How to Spot a World Class Founder

Elizabeth Bailey Weil
10 min readMay 16, 2023

By Elizabeth Weil, Founder & GP, Scribble Ventures

(credit: The Economic Times)

When I first got into VC, I was struck by how often investors described their portfolio founders as “world class”. It seemed like a cliche at first. But as I started building my own circle of friends in tech — entrepreneurs and investors — I noticed that many of us had an unusual passion outside of our careers into which we’d dedicated countless hours, over many years, toward mastering.

It wasn’t just about being good at something — it was an internal drive to be the best.

Recently, we surveyed our Scribble founders about their hidden talents outside of startups. And what do you know…once again, there was a clear pattern of world class individuals in everything they chose to do.

One that stood out was Kesava Kirupa Dinakaran. At 11 years old, he set a goal to become the best Rubik’s Cuber in the world. At 16, he reached it, beating the Guinness World Record for Most Number of Rubik’s cubes solved in one hour, a title he still holds today. Now, the founder of Luminai, a customer support RPA-like tool which last year announced a $16M Series A, Kesava’s life story paints a much better picture of what a “world class” founder looks like.

Kesava’s hidden passion is a testament to our philosophy at Scribble — for us this isn’t business, it’s personal. Because it’s that human side of the equation — the unexplainable drive certain people have to push their own limits and become the very best at something — that’s needed to build a world changing startup.

Elizabeth: How does someone become a Rubik’s Cube World Champion?

Kesava: It’s been more than seven years since I broke some of the world records I did. What’s so surprising is that they’re all still standing. And even though I’m in a different world now, Rubik’s is still very much something that I do. I fidget with it to stay close to the community and to remind me of my roots in many ways.

I started solving Rubik’s as a kid in India after running into a friend who was into it. At the time I didn’t know these things were actually solvable. I had just turned 11 and I wanted to learn from him. He told me about this competition that was six hours away. I decided to go with him. I walked into this room filled with CEOs, musicians, artists, engineers, and doctors — people from 30 different countries. I was in awe — I didn’t know there was such a community behind this. I’d come up with the impression that in India, most people just become doctors or engineers or farmers…something very centered. And so when I saw these people, I knew I needed to spend more time there.

I started to get good at it over time. And then I just really fell in love with the community and wanted to just be part of it and contribute to it. Rubik’s cubes is now an insanely large community but when I started it was much smaller. Everybody celebrated each other’s records, even if they were breaking each other’s records! It was a form of making progress for the community. Because of that, it was quite a magical place to be.

It then started to get very large a few years after I got involved. We’re talking in the millions and 10s of millions of people, the number of cube solvers in the world. And what that meant was that you had to be world class to even qualify for worlds.

For me, what that looked like was two hours in the morning before going to school, and then four hours of practice after school for seven years, basically.

Elizabeth: How do you practice Rubik’s Cube — what does that involve?

Kesava: It’s a routine. In the mornings, I spent my time studying — figuring out the most optimal set of algorithms that you could do for certain types of like patterns and certain scenarios. What’s fascinating is that there’s something like 43 quintillion — which is 43 followed by like 18 zeros — possible combinations on the Rubik’s cube. So the likelihood of you interacting with a pattern for the first time that a human has ever interacted with that pattern is very high.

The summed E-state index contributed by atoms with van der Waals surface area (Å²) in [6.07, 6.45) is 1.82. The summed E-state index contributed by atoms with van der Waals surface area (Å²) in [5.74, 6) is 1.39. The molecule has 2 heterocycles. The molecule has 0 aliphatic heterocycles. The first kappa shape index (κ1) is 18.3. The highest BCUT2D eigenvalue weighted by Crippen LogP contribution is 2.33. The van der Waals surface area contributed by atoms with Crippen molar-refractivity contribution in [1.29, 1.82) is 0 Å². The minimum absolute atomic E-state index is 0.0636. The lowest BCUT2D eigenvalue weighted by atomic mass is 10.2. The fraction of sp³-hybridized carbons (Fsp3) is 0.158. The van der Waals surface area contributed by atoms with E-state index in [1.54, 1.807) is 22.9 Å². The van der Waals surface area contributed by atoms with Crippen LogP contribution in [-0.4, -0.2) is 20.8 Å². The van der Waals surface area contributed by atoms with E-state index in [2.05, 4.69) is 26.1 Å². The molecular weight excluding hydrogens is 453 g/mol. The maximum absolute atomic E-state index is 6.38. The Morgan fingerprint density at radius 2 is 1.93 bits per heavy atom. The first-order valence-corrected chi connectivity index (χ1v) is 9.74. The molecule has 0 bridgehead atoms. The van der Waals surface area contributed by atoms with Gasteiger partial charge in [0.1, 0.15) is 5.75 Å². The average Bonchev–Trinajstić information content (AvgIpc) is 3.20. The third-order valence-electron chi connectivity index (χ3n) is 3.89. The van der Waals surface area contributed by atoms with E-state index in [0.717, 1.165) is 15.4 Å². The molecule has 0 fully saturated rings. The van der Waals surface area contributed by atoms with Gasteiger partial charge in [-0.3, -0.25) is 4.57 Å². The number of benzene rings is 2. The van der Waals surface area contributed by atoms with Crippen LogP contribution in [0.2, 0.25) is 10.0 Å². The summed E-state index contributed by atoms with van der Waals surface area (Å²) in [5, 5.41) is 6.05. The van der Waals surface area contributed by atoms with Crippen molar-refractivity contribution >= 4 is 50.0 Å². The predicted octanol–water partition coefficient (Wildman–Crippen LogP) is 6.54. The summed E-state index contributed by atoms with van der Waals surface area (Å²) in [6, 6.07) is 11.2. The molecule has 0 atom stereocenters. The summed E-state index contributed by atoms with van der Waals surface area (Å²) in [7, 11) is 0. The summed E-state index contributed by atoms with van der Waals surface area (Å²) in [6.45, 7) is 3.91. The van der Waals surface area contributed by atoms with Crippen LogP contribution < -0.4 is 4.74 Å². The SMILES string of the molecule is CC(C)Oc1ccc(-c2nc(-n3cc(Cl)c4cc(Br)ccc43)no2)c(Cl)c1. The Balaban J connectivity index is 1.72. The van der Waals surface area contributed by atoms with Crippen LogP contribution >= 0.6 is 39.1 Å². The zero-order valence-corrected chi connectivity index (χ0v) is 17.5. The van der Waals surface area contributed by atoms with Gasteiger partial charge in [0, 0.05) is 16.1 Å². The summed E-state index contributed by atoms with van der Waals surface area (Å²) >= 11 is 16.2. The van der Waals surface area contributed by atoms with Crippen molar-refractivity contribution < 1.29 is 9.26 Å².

As a cuber, you sometimes have to build your own algorithms, figuing out the most optimal ones. This took up the majority of my mornings. Then my evening were spent tracking how I’d done for the last six months. It was almost like weight loss, keeping track of how many milliseconds you’re shaving off on a daily basis.

To go from a couple of minutes to 20 seconds took me two and a half months. And then from 20 seconds to 10 seconds took me a year. And then 10 seconds to seven seconds took me five years. That’s the trajectory.

A lot of it is like hand eye coordination. It’s learning these finger tricks.

But once you get to 5, 15 or 10 seconds, after that it becomes a mental game.

Elizabeth: What are the competitions like? And what goes on in your brain during one?

Kesava: Basically a scrambled cube comes in, and you have about 15 seconds to inspect the cube. and then you start mentally solving it. You’re just kind of seeing what the initial scramble looks like so you’re able to figure out the first set of moves you’re going to do. After that you start solving it. You have a hand timer — you put your hands in, it starts a clock, and you start solving. Once you’re done you put it back in, and you stop the timer. That’s the mechanics of it.

Traditionally, in most competitions you’re judged on an average of five — the actual is an average of three technically, but you do five solves, and then they remove the best solve and the worst solve and take an average of the other three. That’s what’s recorded.

They have World Records for everything including averages and for single times. I was India’s fastest cuber on the average and the singles. The world records were more the marathon version of it — for example, how many solves you can do in one hour. This is the one I spent most of my time preparing for.

In many ways an endeavor like this is similar to starting a startup — it’s not an adrenaline rush sprint. It’s an endurance run.

Once you start solving a cube, it’s like any sport. I’ve been watching a lot of tennis recently and it’s so relatable because they’re all phenomenal athletes but when you look at the top 10, skill level wise, they’re almost the same. The reality is that the ones who end up winning are the ones with the strongest mental strength.

Rubik’s is the same, suprisingly. It’s a skill set and sure, some people are exceptionally better. But in the final rounds, it all comes down to how well you control your nerves.

In the first 15 seconds, what’s going on in my mind when I open a cube is “What are the first sets of moves I need to make?”. But I’m also breathing and calming myself down so I’m about to solve this cube as quickly as possible. The difference between an 8.1 second solve and an 8.0 second solve could mean me being 15th place or first place. So I’m preparing for that, ensuring that I am not letting my hand shake or my nervousness lead to losing. There’s hundreds of people watching you.